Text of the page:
This post is a quote of what Dr Moshe Feldenkrais wrote about the effects of punishing and threatening a child. It is from his book “The Potent Self”, Chapter 7, “Reward and Punishment”.
[start of quote]
If a child burns himself he cries and learns not to touch fire again. He may need more than one such lesson, but these rarely cause any lasting emotional behavioral disorders, painful though they may be. The same punishment inflicted deliberately by an adult may be sufficient to distort the entire process of adjustment and leave an indelible mark on the mind of the child. While a child may fall and break a leg, he will be jumping and running again before long. But if beaten by his father to the same point of grievous bodily injury, the entire social adjustment of the child may be distorted. The mechanistic punishment of the physical world, such as burn that follows touching fire, is regular, consistent, and immediate. One can adjust oneself and learn to avoid it. The child soon learns to associate the punishment with his own act; test it, appreciate it, and avoid it, or accept a bearable measure of it. Such punishment does not disturb the balance of mind and has rarely any lasting effects.
The anxiety is so great that he can compel himself to kiss the punishing hand if the parent insists on this.
However, punishment from the hand of an adult is rarely so immediate and so consistent that the child can readily associate the punishment with his own action and establish a casual link between them. Moreover, simultaneously with the punishment his security is compromised, so that not only does he feel the physical pain but he also feels left alone. The anxiety is so great that he can compel himself to kiss the punishing hand if the parent insists on this. The loss of security is a greater anguish than the pain of punishment. The compromise of security distorts the lever with which the adjustment to reality is made, because it makes the dependence relationship frightening, and therefore destroys the ability to learn.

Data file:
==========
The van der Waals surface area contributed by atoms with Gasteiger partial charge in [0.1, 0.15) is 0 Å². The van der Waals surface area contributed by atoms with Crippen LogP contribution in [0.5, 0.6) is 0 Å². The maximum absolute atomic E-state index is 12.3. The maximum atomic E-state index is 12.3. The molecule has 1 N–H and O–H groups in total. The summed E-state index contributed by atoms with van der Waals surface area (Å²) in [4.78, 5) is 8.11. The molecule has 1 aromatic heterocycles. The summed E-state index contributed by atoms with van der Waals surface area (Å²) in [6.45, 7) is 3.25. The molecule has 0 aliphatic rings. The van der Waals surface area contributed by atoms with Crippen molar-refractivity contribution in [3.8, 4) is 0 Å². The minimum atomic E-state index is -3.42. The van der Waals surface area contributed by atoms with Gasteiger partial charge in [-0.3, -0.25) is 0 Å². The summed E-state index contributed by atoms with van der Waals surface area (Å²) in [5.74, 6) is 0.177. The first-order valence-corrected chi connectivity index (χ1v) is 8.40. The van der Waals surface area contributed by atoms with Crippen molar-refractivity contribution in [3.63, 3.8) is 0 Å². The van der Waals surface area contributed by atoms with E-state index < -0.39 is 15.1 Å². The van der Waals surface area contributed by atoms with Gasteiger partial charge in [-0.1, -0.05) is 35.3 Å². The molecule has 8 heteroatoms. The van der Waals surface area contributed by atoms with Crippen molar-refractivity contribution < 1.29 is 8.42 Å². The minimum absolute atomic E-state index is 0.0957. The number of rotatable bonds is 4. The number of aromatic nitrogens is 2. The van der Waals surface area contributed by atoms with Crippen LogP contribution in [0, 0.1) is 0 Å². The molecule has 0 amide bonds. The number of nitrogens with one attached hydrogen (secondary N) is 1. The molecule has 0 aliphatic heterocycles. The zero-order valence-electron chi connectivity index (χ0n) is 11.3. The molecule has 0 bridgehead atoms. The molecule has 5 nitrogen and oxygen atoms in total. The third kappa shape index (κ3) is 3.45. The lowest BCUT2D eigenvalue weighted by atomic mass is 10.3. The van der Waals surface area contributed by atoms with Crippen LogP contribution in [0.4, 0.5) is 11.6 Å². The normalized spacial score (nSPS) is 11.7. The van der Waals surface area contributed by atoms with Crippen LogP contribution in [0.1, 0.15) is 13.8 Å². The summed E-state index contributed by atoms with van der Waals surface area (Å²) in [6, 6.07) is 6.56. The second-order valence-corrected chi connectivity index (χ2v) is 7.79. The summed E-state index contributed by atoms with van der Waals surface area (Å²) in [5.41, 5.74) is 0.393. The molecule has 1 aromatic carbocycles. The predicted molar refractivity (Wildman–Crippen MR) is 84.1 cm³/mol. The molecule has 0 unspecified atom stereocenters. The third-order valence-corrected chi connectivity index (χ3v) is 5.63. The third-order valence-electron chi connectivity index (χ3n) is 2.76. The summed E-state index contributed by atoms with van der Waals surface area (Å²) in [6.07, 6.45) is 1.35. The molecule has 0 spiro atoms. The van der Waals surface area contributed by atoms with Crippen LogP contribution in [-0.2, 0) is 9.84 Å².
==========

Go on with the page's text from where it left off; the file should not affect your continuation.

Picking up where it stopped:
Punishment that undermines security is unhealthy. The dependence relationship becomes overstrained, and the means of education are destroyed. The child is forced to rely on his own means to assure his security, at a stage when those means are practically nil. The result cannot be anything but detrimental to future adjustment.
A threat is essentially a means to control through fear, not a positive constructive tool. A threat almost always achieves its aim — but unfortunately it often does much more than that.
However, the punishment that is at the bottom of most future trouble is the most innocent in appearance: the threat of punishment is more effective than actual punishment, provided it can be maintained; that is, provided that the threat remains active. Herein lies, in effect, both the advantage of such threats and the seed of possible disorders. The adult finds it easier to impress the vivid imagination of the youngster than to organize himself to corrective action. The efficacy of threatened punishment is that the child is unable to test the truth of the threat or to ascertain its real effects. Such threats are as effective with the immature adult as they are with the child. A threat is essentially a means to control through fear, not a positive constructive tool. A threat almost always achieves its aim — but unfortunately it often does much more than that.
In mechanistic real punishment, the child can appreciate the degree of inconvenience and decide to accept the pain or displeasure if the gratification bought with it is worth it. A promised punishment that cannot be tested creates the inner conflict of indecision. The drive for action is not impeded directly, the dreaded punishment is not real, and the child is constantly impelled to test it and find out for himself how far he can really go.
[end of quote]